UTF-8 or UTF-16?
In the early computing days, single and double byte character encodings were developed to support various languages. This meant that software developers needed to build a version of their application for every language that they wanted to support. The software could have a Chinese version, Russian version or an English version. The developer would end up with a chunk of individual language codes that needed testing, updating, maintenance and support that was not just feasible.
The world turned to ASCII, with its binary values of zeros and ones e.g. 1000001, totally 7 bits for its character encoding, but ASCII also had a problem! It could not represent extended characters, accents and non-English alphabets found in European, Korean, Chinese or Japanese languages.
More research work on character encoding took us to ISO Latin, which is represented as ISO-8859-1 for UNIX and Windows-1252 for Windows. This single-byte character set, supported the major European languages such as French, Spanish, and German as well as multiple languages from around the world. The trouble is that many of the Eastern European and Baltic languages, still needed a different encoding character set referred to as ISO Latin 2.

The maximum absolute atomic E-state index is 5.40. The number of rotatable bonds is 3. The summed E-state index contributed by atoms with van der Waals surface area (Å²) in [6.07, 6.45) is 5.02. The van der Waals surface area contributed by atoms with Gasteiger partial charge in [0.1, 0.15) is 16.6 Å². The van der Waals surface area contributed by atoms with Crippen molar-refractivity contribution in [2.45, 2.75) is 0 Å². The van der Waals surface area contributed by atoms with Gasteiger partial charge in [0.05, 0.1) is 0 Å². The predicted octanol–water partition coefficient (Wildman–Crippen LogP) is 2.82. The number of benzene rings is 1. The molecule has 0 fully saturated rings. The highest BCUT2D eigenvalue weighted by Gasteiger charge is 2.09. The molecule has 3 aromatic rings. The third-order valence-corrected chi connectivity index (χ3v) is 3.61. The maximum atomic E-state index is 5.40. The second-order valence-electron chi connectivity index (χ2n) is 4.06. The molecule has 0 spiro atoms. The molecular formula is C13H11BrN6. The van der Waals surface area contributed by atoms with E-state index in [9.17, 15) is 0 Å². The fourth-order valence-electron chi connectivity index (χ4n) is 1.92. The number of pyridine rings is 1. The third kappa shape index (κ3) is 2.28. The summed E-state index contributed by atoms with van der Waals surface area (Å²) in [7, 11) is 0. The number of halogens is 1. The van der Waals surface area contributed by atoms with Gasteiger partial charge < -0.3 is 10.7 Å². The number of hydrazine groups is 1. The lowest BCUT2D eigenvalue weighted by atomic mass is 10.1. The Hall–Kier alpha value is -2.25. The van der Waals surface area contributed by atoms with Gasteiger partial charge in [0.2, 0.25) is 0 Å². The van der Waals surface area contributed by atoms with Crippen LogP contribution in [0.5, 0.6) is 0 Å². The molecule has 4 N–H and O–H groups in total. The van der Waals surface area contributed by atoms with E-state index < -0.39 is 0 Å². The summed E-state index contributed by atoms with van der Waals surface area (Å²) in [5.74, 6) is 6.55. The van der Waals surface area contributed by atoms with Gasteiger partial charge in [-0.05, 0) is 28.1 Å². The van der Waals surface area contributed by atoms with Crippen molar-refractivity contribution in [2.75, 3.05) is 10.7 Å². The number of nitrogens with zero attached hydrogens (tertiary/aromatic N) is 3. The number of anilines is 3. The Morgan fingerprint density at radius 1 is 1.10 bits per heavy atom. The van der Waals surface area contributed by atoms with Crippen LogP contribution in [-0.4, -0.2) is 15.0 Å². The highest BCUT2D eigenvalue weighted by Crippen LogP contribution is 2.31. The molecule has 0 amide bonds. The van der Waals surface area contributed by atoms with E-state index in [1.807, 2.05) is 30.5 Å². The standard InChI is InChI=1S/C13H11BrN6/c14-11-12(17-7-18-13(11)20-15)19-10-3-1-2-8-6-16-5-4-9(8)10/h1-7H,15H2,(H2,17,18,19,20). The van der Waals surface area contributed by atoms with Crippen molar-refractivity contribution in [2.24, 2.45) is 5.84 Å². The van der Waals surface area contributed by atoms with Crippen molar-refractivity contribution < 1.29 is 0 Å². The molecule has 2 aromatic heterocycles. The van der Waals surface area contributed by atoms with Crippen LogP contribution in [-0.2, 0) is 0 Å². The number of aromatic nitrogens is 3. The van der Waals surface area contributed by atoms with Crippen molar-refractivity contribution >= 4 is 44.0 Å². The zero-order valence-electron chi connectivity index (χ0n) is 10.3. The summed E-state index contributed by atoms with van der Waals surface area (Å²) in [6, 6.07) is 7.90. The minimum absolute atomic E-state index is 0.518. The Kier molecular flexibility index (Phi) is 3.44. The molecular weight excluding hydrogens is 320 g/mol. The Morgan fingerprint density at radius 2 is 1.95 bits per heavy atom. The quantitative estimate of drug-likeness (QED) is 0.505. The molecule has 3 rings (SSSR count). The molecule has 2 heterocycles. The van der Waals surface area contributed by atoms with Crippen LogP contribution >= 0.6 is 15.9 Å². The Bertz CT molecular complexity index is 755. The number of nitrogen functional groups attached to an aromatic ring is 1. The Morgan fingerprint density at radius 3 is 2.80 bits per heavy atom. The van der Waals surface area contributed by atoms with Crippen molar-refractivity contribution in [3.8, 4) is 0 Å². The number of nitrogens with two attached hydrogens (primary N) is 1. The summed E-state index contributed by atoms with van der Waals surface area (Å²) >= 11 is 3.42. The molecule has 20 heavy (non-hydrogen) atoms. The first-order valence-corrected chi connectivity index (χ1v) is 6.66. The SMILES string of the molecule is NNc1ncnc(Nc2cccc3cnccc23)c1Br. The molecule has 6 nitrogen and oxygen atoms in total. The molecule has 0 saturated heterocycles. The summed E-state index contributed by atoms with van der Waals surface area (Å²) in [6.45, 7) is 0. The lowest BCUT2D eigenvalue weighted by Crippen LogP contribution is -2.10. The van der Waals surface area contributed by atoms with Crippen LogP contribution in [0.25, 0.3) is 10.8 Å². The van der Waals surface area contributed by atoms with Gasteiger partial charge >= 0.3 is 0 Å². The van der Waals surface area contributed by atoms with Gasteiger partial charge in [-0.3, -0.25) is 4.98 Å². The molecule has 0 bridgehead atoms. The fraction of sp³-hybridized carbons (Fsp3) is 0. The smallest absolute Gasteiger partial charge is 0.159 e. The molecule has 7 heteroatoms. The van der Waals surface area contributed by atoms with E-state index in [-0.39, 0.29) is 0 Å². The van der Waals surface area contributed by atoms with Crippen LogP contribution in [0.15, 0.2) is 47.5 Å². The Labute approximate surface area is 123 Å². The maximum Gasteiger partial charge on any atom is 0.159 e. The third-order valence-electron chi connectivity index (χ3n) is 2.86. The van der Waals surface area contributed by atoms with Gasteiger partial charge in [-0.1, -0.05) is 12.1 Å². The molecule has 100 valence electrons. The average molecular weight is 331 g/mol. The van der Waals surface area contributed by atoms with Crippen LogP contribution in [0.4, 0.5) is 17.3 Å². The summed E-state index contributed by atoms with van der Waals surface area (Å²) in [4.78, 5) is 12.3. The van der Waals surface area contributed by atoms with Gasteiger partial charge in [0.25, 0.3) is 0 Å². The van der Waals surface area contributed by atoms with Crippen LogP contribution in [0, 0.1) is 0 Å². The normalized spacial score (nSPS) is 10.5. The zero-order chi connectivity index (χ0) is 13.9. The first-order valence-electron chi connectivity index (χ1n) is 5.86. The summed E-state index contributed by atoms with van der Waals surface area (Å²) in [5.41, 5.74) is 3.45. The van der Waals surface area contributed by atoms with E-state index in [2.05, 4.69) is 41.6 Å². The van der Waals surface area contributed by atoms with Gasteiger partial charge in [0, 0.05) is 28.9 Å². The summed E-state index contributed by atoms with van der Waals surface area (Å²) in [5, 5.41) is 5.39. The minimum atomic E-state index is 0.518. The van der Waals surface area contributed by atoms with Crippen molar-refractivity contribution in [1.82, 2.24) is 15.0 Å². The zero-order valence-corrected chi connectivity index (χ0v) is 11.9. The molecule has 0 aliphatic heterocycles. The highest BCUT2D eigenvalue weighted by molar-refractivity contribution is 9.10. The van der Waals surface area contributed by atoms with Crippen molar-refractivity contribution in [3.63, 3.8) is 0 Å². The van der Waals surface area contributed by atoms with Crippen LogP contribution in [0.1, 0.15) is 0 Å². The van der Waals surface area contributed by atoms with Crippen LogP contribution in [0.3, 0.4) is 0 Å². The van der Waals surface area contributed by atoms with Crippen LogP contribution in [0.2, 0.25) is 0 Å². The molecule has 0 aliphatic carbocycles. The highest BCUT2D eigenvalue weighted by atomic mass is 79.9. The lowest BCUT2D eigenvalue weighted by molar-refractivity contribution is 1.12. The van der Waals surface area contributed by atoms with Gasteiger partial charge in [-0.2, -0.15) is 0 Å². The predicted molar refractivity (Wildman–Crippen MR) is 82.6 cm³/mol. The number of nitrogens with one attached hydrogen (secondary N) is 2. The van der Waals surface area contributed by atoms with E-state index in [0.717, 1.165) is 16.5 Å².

Then came along Unicode with encoding support for many languages worldwide. Unicode enabled companies with truly global ambitions to reach their customers! Thinking of marketing to China, Japan, Korea, or writing in Arabic, Hebrew or even Turkish languages? Unicode has got your back with either the single character based UTF8 or double character based UTF16. UTF-8: UTF-8 is a single-byte character encoding standard that uses 8-bits blocks to represent a character on the internet. It accounts for 86.7% of all web pages and is by far the most commonly used character encoder of languages. The major advantage of using UTF-8 character encoding is that all ASCII characters will remain as single-byte charset, hereby enabling the web content developer to keep the underlying HTML markup in single-byte ASCII to save data space.
UTF-16: UTF-16 is another widely accepted encoding standard that uses 16-bits character code points. It works just like UTF8, but instead it assigns double-bytes for each character that needs to be coded instead of single-bytes that UTF-18 uses.